There are many different types of tile available on the market, and it can be tough choosing the correct one for your home project. Two of the main tile types you'll hear about are pressed edge tile and rectified tile. Although each has its place in home design, there are some key differences.
Pressed Edge Tile vs. Rectified Tile
Pressed edge tiles have rounded edges that allow for more imperfection in the installation process than rectified tiles. Rectified tiles are machined to achieve a precise facial dimension and can be installed with narrower grout lines.
What is Pressed Edge Tile?
Pressed edge tiles come in a variety of styles and quality levels but, generally, they all require a wider grout line - usually about 1/8th of an inch. When choosing pressed edge vs. rectified edge tile, it's important that all of the chosen tiles are of the same quality and brand to ensure consistency in the installed product.
What is Rectified Edge Tile?
Rectified edge tiles are recommended only when the installer either has extensive experience installing flooring or is a professional in the discipline. It's also recommended that rectified edge tiles be installed on perfectly flat surfaces, as any variation or imperfection in the subfloor will make itself apparent in the finished installation.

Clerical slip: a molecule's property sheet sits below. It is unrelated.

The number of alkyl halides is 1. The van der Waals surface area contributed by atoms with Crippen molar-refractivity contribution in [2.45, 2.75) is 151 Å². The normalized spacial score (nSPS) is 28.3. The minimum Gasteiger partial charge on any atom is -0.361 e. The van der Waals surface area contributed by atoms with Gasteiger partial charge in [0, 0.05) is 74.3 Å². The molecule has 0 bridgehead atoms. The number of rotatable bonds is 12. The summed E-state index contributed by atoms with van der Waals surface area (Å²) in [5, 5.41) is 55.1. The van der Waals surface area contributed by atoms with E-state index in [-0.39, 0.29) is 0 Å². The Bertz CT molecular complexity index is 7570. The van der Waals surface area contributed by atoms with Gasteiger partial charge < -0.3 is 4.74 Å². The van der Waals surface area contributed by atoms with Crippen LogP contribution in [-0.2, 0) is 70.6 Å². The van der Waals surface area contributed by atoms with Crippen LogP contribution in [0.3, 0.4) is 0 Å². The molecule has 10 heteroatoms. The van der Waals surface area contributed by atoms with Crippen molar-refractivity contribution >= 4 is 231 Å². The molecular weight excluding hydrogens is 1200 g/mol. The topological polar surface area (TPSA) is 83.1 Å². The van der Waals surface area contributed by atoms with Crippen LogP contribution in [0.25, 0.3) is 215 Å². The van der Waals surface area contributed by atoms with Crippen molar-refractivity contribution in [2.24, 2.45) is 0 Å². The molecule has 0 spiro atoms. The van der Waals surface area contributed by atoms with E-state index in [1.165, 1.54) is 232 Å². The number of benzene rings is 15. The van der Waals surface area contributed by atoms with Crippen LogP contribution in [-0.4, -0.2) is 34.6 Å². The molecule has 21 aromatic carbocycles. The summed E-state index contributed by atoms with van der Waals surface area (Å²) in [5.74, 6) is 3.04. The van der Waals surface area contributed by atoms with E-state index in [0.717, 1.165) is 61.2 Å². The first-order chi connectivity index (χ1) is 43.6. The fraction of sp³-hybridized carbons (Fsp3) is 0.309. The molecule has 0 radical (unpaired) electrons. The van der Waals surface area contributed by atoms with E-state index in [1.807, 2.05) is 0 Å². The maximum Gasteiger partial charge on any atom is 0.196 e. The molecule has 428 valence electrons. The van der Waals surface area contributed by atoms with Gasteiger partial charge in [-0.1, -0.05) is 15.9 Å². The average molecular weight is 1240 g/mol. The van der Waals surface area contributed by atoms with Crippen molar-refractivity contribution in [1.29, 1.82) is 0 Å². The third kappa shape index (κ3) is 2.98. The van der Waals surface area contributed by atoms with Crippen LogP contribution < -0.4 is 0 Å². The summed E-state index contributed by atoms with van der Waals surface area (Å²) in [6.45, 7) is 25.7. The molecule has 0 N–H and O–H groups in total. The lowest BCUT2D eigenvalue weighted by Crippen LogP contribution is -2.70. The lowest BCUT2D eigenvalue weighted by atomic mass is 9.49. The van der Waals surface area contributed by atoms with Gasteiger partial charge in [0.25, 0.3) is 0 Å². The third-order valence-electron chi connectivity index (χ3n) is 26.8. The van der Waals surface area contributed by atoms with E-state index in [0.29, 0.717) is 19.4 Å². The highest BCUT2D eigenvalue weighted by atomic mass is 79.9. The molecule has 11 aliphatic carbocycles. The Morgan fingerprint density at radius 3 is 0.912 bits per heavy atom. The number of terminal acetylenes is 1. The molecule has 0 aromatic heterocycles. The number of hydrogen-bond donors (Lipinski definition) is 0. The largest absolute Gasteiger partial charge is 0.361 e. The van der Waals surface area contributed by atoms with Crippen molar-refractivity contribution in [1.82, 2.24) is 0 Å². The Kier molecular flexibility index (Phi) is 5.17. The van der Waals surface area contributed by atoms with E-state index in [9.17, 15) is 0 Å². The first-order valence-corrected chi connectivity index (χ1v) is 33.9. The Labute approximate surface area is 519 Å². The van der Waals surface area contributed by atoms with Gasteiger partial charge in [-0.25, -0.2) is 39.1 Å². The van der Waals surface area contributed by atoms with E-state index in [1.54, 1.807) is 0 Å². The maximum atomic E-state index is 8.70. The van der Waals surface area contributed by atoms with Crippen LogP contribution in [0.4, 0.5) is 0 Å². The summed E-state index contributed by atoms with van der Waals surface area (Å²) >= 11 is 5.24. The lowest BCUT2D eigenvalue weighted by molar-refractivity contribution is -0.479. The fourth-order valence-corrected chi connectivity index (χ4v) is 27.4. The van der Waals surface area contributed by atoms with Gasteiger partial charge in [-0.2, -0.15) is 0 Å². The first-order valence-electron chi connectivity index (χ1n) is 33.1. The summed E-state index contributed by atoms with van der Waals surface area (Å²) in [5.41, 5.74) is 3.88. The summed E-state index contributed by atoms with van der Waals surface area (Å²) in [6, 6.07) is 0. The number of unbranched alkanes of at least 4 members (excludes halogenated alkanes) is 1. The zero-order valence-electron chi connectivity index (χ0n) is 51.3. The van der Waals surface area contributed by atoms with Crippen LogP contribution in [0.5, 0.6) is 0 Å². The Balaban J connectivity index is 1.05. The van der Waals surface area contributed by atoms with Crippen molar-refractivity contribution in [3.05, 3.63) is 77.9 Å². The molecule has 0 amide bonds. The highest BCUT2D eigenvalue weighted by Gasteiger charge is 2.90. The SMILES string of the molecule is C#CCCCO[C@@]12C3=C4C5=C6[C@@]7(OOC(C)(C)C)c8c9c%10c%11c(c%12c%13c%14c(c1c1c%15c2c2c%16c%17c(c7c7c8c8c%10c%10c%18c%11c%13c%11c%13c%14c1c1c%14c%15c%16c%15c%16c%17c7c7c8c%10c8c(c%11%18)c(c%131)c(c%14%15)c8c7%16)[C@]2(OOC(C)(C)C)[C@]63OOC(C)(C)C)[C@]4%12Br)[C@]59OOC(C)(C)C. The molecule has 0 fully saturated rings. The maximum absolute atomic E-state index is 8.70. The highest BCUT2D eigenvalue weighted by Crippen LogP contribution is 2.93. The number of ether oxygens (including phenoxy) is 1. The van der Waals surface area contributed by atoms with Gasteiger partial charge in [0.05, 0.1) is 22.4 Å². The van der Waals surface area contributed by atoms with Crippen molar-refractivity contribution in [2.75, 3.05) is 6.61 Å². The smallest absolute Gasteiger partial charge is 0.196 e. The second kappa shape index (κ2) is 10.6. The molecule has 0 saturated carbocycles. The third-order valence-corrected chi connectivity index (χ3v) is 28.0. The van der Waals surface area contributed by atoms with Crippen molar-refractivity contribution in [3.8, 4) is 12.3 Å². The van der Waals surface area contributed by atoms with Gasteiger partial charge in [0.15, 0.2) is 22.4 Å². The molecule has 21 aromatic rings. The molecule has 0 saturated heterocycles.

At Avalon Flooring, we offer a wide selection of rectified edge tile.
What is the difference between rectified and pressed tile?
Many homeowners wonder, "Is pressed the same as rectified tile?" The short answer is, no. As discussed above, rectified tile is a more precise product with a lower margin of error in the installation process. Pressed edge tiles, on the other hand, come with rounded edges and require a wider grout line.
Designing with pressed edge tile vs rectified
When it comes to designing your interior, pressed edge is not the same as rectified for tile. Rectified tile's thin grout lines allow for a beautiful, contemporary look. Rectified tile can give the impression of continuous flooring for a high-caliber aesthetic.
Pressed tiles are often used for a precise but cost-effective look. They retain the traditional, wider grout lines, for a classic interior design aesthetic. Both pressed edge and rectified tiles are excellent choices for your home design project.